Michelle Nahanee is offering two upcoming summer workshops, including sessions on July 26th and August 23rd. Registration is open via Eventbrite. She is also in the process of expanding her collaborative team of Indigenous and non-Indigenous facilitators, developing a social impact fund from workshop proceeds, and designing an Educator Kit to train teachers on how to present Sínulkhay and Ladders in their classrooms.

Staying true to the notion of “stewardship-over-scale”, Nahanee is eager to explore different audiences who could benefit from workshop trainings, and she also recognizes the importance of approaching each intentionally, building community along the way.

To learn more about Sínulkhay and Ladders, visit Michelle’s website, Decolonizing Practices.

Image courtesy of K. Ho Photography

Five Projects Award Social Innovation Seed Funding

By | Community, RADIUS Edu, Social Innovation | No Comments

The SFU Student Social Innovation Seed Fund is a joint initiative of Embark Sustainability and RADIUS that supports thoughtful change endeavours with social and environmental impact at their core. The Fund allocates sums ranging from $200-$1,500 to SFU undergraduate and graduate student social innovators. Applications for the 2018/2019 year will re-open this fall.

Five remarkable initiatives were awarded funding in the fourth round of the 2017-2018 cycle. Read about them below!


Founded by a team of Health Change Lab students, CARESEL is a toolkit that empowers teachers to incorporate the Social Emotional Learning (SEL) component of the new BC curriculum with pick-up-and-go lessons tied into subjects that they already teach. CARESEL allows teachers to choose the grade that they teach (ie. Grades 4-7) and the subject in which they want to promote SEL (ie. English, Science, Social Studies, or Math). They then receive activities to facilitate with their students that meet the BC curriculum requirements by merging the BC core competencies with some form of the SEL core competencies. This allows teachers to teach familiar activities that meet curricular requirements while integrating SEL, providing them with support and a way to incorporate new requirements during existing class time.

Sinulkhay & Ladders

Developed by Michelle Nahanee during her MA in Communications at SFU, Sinulkhay and Ladders is a giant 8-ft board game that promotes the Squamish practice of Chen chen stway (holding each other up) while calling out neocolonial scenarios of oppression. Its purpose is to provide a framework for developing decolonizing practices for working better together. The focus of the game is bettering Indigenous to non-Indigenous relations in professional settings, making sure we are holding each other up and not sliding down the double-headed serpent, called ‘Sinulkhay’ by Squamish.

Learn more about Michelle’s workshop trainings by visiting the Decolonizing Practices website. Also, check out this Eventbrite page for upcoming Decolonizing Practices workshops in July and August.


Tumblershare is a program that aims to reduce coffee cup waste on SFU campuses through a tumbler membership service. Currently being piloted at Renaissance Coffee at SFU Burnaby, Tumblershare participants pay a $10 deposit fee for a membership card. When they visit Renaissance Coffee for a hot drink, they can exchange their card for a tumbler for their coffee or tea. Once they are finished their drink, they simply return the tumbler to the cafe and receive their membership card back.


When a team of Mechatronics Engineering and Business students collaborated on a project, SonoRail was invented. SonoRail is a robotic device that allows sonographers (medical professionals performing ultrasounds) to remotely control an ultrasound machine. Sonographers commonly experience Work Related Muskuloskeletal Disorders (WRMSD), including carpal tunnel syndrome and shoulder capsulitis, due to repeated application of force and sustained pressure in administering these medical tests.  The SonoRail team seeks to prevent sonographers from having to sacrifice their health in order to support their patients. They are developing a device that will be comprised of two main components: an arm holding an ultrasound probe that will be controlled via a remote, and a remote control that the sonographer can use that simulates their wrist motions with the probe and the physical sensations of moving the probe.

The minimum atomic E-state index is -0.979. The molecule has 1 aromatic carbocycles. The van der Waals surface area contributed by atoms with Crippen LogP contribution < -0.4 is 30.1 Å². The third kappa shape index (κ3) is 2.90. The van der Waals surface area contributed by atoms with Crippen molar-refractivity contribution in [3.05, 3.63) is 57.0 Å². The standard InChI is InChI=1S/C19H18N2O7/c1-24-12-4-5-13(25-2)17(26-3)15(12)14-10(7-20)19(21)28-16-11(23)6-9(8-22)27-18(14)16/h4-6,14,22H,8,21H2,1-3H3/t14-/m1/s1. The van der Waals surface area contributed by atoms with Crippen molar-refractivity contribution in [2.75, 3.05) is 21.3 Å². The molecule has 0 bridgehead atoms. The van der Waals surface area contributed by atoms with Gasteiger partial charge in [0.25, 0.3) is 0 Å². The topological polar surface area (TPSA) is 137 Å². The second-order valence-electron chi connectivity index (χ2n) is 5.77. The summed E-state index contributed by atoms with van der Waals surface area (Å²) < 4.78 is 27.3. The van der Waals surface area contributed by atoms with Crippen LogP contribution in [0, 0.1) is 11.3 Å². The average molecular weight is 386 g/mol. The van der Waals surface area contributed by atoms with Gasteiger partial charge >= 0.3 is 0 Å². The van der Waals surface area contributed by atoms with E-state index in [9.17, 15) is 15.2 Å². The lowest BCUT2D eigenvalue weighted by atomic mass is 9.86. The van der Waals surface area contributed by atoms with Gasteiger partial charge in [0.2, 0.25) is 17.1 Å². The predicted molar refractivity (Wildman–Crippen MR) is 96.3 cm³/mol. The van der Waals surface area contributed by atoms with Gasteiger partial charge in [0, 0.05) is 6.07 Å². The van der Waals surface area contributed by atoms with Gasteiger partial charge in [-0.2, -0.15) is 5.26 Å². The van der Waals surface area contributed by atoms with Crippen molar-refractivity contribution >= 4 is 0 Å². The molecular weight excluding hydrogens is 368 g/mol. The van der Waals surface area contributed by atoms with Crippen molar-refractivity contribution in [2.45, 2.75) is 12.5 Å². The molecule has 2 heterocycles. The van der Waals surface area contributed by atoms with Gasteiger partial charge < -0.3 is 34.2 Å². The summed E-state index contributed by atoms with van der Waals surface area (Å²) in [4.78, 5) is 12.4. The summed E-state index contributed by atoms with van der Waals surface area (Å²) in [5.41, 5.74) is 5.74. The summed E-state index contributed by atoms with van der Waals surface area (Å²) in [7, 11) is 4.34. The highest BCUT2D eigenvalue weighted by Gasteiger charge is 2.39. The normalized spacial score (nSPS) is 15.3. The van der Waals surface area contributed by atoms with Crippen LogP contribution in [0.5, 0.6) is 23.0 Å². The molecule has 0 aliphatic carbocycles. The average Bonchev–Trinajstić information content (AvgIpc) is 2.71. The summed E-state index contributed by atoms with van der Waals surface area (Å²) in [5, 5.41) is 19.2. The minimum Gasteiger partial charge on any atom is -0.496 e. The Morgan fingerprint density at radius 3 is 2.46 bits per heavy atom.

Co-founded by 2018 RADIUS Fellow Larissa Chen and her business partner Delara Tabari, Böues is a personal care brand dedicated to creating natural body care products that work. Böues  challenges existing products on the market that typically involve unnecessary chemicals, single-purpose usage, and excessive packaging. The Böues team didn’t want to use these products for themselves or see their family and friends use them. With health-conscious hygiene practices and sustainability in mind, they discovered a natural alternative: upcycling leftover beeswax and raw honey into bath and body products. Through in-person sales and digital marketing campaigns, Böues also educates people on the importance of being mindful of the impact of daily hygiene products on ourselves, our communities and our ecosystem. Stay up to date with Böues by following them on Instagram: @bouesofficial.

We’re Hiring! | Communications, Engagement & Recruitment Officer

By | Community, Jobs | No Comments

Join the RADIUS team!  

RADIUS is looking for a media savvy, outgoing communications professional to join our team as RADIUS’ new Communications, Engagement and Recruitment Officer! The successful candidate will work closely with RADIUS’ General Manager, Directors and program leads to develop an ongoing communications, engagement and recruitment strategy, aimed at achieving RADIUS’ recruitment, community growth and retention goals and establishing RADIUS’ brand and thought leadership presence.

Interested? Check out the Job Posting and apply by Monday, July 16th!

Blog: Exploring Refugee Settlement on Unceded Lands

By | Fellows | No Comments

The Refugee Livelihood Lab recognizes that the process of refugee communities settling and building livelihoods, occurs in relationship to the unceded, ancestral lands and peoples of the Semiahmoo, Katzie, Kwikwetlem, Kwantlen, Qayqayt and Tsawwassen First Nations. Unceded means that the territories have never been formally relinquished through treaty.